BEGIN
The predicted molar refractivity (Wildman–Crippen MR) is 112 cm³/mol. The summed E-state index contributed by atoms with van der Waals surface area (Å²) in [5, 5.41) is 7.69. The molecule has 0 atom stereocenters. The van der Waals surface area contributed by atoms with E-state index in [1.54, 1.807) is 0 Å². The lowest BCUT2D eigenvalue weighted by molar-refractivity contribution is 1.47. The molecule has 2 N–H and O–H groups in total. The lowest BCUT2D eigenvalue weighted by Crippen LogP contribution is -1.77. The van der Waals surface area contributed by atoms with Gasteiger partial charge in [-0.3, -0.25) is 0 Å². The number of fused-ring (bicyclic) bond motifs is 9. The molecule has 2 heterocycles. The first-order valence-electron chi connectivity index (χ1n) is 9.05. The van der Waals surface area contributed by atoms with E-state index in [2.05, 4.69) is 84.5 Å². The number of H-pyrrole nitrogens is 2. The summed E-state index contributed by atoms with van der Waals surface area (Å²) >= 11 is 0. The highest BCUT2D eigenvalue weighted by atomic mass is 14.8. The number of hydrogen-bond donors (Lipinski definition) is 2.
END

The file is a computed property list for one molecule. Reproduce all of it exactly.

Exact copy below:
The predicted molar refractivity (Wildman–Crippen MR) is 112 cm³/mol. The summed E-state index contributed by atoms with van der Waals surface area (Å²) in [5, 5.41) is 7.69. The molecule has 0 atom stereocenters. The van der Waals surface area contributed by atoms with E-state index in [1.54, 1.807) is 0 Å². The lowest BCUT2D eigenvalue weighted by molar-refractivity contribution is 1.47. The molecule has 2 N–H and O–H groups in total. The lowest BCUT2D eigenvalue weighted by Crippen LogP contribution is -1.77. The van der Waals surface area contributed by atoms with Gasteiger partial charge in [-0.3, -0.25) is 0 Å². The number of fused-ring (bicyclic) bond motifs is 9. The molecule has 2 heterocycles. The first-order valence-electron chi connectivity index (χ1n) is 9.05. The van der Waals surface area contributed by atoms with E-state index in [2.05, 4.69) is 84.5 Å². The number of H-pyrrole nitrogens is 2. The summed E-state index contributed by atoms with van der Waals surface area (Å²) >= 11 is 0. The highest BCUT2D eigenvalue weighted by atomic mass is 14.8. The number of hydrogen-bond donors (Lipinski definition) is 2.